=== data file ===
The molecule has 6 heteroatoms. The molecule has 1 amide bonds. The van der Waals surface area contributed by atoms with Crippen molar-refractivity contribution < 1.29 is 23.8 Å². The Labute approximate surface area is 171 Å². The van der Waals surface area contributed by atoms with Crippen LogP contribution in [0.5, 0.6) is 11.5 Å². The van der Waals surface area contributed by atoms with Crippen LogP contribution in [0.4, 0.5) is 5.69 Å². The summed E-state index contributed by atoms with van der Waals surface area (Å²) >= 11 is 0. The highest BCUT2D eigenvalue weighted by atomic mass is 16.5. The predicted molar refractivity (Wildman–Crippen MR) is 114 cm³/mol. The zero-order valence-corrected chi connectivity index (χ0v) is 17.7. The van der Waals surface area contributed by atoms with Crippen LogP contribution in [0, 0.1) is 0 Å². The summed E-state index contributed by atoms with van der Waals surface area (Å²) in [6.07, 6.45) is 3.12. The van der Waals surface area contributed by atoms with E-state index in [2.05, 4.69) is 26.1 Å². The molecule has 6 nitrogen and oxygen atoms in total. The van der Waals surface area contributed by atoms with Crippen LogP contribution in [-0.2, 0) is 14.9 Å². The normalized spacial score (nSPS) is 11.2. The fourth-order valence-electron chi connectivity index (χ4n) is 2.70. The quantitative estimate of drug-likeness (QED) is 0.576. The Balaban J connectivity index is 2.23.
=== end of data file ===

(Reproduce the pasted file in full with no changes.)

The molecule has 6 heteroatoms. The molecule has 1 amide bonds. The van der Waals surface area contributed by atoms with Crippen molar-refractivity contribution < 1.29 is 23.8 Å². The Labute approximate surface area is 171 Å². The van der Waals surface area contributed by atoms with Crippen LogP contribution in [0.5, 0.6) is 11.5 Å². The van der Waals surface area contributed by atoms with Crippen LogP contribution in [0.4, 0.5) is 5.69 Å². The summed E-state index contributed by atoms with van der Waals surface area (Å²) >= 11 is 0. The highest BCUT2D eigenvalue weighted by atomic mass is 16.5. The predicted molar refractivity (Wildman–Crippen MR) is 114 cm³/mol. The zero-order valence-corrected chi connectivity index (χ0v) is 17.7. The van der Waals surface area contributed by atoms with Crippen LogP contribution in [0, 0.1) is 0 Å². The summed E-state index contributed by atoms with van der Waals surface area (Å²) in [6.07, 6.45) is 3.12. The van der Waals surface area contributed by atoms with E-state index in [2.05, 4.69) is 26.1 Å². The molecule has 6 nitrogen and oxygen atoms in total. The van der Waals surface area contributed by atoms with Crippen LogP contribution in [-0.2, 0) is 14.9 Å². The normalized spacial score (nSPS) is 11.2. The fourth-order valence-electron chi connectivity index (χ4n) is 2.70. The quantitative estimate of drug-likeness (QED) is 0.576. The Balaban J connectivity index is 2.23.